Putin announced in his speech that 300,000 military reservists would be required to serve in the “special military operation,” raising fears that men of fighting age may not be allowed to leave Russia.
Sergey Bobylev | Sputnik | via Reuters
The cost of flights departing from Moscow skyrocketed as Russian President Vladimir Putin announced a “partial military mobilization” in a televised address Wednesday.
Prices were rising steadily even before Putin’s comments, and were nine times more expensive than they typically would be in some cases after his speech, according to Google’s tracked prices.
Putin announced in his speech that 300,000 military reservists would be required to serve in what Moscow calls its “special military operation,” raising fears that men of fighting age may not be allowed to leave Russia.
The country’s defense minister, Sergei Shoigu, said only those with experience as professional soldiers would be called up, and that students and people who had already served as conscripts would not be needed.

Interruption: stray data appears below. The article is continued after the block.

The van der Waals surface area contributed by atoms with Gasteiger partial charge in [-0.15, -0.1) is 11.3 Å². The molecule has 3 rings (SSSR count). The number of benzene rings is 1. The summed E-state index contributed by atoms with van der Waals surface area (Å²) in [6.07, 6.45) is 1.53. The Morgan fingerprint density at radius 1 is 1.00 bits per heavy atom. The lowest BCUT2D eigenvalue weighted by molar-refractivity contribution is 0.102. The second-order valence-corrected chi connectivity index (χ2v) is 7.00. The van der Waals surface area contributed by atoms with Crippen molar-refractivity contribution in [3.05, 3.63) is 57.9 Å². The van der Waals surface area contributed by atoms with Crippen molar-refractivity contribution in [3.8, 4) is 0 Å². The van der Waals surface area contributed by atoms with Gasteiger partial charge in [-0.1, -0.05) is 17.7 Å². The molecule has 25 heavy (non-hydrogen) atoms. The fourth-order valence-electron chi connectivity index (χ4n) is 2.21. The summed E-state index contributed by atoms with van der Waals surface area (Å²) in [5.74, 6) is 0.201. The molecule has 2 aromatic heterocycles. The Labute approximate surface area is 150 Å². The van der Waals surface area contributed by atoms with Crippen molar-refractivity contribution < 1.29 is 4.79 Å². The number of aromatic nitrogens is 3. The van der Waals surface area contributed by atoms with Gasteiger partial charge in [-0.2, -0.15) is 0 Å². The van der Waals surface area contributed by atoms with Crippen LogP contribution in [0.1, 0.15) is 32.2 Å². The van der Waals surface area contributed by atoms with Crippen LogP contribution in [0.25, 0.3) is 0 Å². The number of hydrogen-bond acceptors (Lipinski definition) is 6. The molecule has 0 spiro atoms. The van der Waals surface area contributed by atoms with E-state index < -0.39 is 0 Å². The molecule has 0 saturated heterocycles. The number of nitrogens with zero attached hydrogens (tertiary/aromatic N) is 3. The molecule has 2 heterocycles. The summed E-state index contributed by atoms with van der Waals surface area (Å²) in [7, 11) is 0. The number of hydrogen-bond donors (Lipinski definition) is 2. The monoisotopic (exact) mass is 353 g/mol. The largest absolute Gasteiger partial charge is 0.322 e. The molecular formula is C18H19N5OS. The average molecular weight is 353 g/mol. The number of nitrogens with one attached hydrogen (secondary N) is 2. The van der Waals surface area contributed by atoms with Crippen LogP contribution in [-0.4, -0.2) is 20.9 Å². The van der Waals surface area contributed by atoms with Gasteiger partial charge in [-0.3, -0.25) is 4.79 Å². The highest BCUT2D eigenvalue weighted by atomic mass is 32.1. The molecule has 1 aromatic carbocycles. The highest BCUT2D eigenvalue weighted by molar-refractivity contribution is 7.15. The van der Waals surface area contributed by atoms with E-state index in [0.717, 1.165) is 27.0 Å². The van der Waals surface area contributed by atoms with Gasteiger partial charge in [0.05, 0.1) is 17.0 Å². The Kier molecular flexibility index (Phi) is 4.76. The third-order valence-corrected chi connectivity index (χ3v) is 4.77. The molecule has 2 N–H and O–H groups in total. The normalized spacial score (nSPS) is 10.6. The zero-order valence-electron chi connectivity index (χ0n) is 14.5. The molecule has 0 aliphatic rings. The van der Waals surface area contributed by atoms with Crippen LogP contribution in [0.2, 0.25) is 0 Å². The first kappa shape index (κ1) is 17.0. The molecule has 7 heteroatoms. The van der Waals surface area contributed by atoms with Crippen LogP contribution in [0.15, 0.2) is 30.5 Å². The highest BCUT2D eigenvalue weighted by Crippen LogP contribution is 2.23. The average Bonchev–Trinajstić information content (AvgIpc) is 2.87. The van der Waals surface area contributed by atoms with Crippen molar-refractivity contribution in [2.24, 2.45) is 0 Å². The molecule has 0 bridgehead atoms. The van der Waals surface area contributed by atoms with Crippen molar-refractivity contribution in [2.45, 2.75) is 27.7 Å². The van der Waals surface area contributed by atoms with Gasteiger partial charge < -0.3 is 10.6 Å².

A large number of countries have placed bans on planes landing directly from Russia, including the U.S., the U.K., and most of mainland Europe. But there are countries considered sympathetic to Russia that would allow people to travel across — and flights to those nations are extortionate and rapidly selling out.
Direct flights from Moscow to the Turkish city of Istanbul and Yerevan in Armenia sold out on Wednesday, according to Aviasales data, as reported by Reuters.
Prices weren’t available for flights to Armenia for Wednesday at the time of writing, but a single economy flight to the capital, Yerevan, for Thursday costs £1,117 ($1,267). The trip would typically cost between £120 and £185, making the price around nine times more expensive than the normal fare, according to Google data.
Flights to Istanbul typically cost between £240 and £320 but the cheapest flight is a 13 hour 35 minute journey for £1,008 with Azerbaijan Airlines. The priciest is £7,904 with Emirates via Dubai.
There are no flights available to Belgrade for Wednesday or Thursday, but the cheapest flight to Serbia’s capital for Friday is £2,529. The same flight ordinarily costs between £730 and £1,700.
A flight to Tel-Aviv, Israel, from Moscow would normally cost between £350 and £570, but the cheapest flight on Wednesday costs £1,398 at the time of writing.
There was also a surge in people searching for Aviasales, Russia’s most popular site for booking flights, following Putin’s announcement, according to Google Trends information.
This article was originally published on CNBC